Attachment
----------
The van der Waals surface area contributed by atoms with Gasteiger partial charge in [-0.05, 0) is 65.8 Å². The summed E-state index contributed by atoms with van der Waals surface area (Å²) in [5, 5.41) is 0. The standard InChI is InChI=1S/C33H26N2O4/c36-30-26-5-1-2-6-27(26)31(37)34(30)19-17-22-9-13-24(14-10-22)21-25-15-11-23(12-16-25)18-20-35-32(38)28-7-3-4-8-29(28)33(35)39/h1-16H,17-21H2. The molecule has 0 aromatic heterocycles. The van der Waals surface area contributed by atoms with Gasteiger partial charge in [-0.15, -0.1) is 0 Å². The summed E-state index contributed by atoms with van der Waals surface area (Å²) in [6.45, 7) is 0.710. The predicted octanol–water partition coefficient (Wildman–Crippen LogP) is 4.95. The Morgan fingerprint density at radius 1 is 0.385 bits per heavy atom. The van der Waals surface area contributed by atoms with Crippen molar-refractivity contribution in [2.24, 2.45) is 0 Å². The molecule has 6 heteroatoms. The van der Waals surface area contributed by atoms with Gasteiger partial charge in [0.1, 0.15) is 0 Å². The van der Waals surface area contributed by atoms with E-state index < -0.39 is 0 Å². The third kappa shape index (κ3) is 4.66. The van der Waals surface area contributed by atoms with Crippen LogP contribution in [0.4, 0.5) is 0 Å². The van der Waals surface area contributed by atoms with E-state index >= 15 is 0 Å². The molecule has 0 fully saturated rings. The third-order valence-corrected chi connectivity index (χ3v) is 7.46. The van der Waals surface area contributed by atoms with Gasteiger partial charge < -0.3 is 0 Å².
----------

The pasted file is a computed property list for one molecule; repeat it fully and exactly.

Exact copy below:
The van der Waals surface area contributed by atoms with Gasteiger partial charge in [-0.05, 0) is 65.8 Å². The summed E-state index contributed by atoms with van der Waals surface area (Å²) in [5, 5.41) is 0. The standard InChI is InChI=1S/C33H26N2O4/c36-30-26-5-1-2-6-27(26)31(37)34(30)19-17-22-9-13-24(14-10-22)21-25-15-11-23(12-16-25)18-20-35-32(38)28-7-3-4-8-29(28)33(35)39/h1-16H,17-21H2. The molecule has 0 aromatic heterocycles. The van der Waals surface area contributed by atoms with Gasteiger partial charge in [-0.15, -0.1) is 0 Å². The summed E-state index contributed by atoms with van der Waals surface area (Å²) in [6.45, 7) is 0.710. The predicted octanol–water partition coefficient (Wildman–Crippen LogP) is 4.95. The Morgan fingerprint density at radius 1 is 0.385 bits per heavy atom. The van der Waals surface area contributed by atoms with Crippen molar-refractivity contribution in [2.24, 2.45) is 0 Å². The molecule has 6 heteroatoms. The van der Waals surface area contributed by atoms with Gasteiger partial charge in [0.1, 0.15) is 0 Å². The van der Waals surface area contributed by atoms with E-state index < -0.39 is 0 Å². The third kappa shape index (κ3) is 4.66. The van der Waals surface area contributed by atoms with Crippen LogP contribution in [0.4, 0.5) is 0 Å². The van der Waals surface area contributed by atoms with E-state index >= 15 is 0 Å². The molecule has 0 fully saturated rings. The third-order valence-corrected chi connectivity index (χ3v) is 7.46. The van der Waals surface area contributed by atoms with Gasteiger partial charge < -0.3 is 0 Å².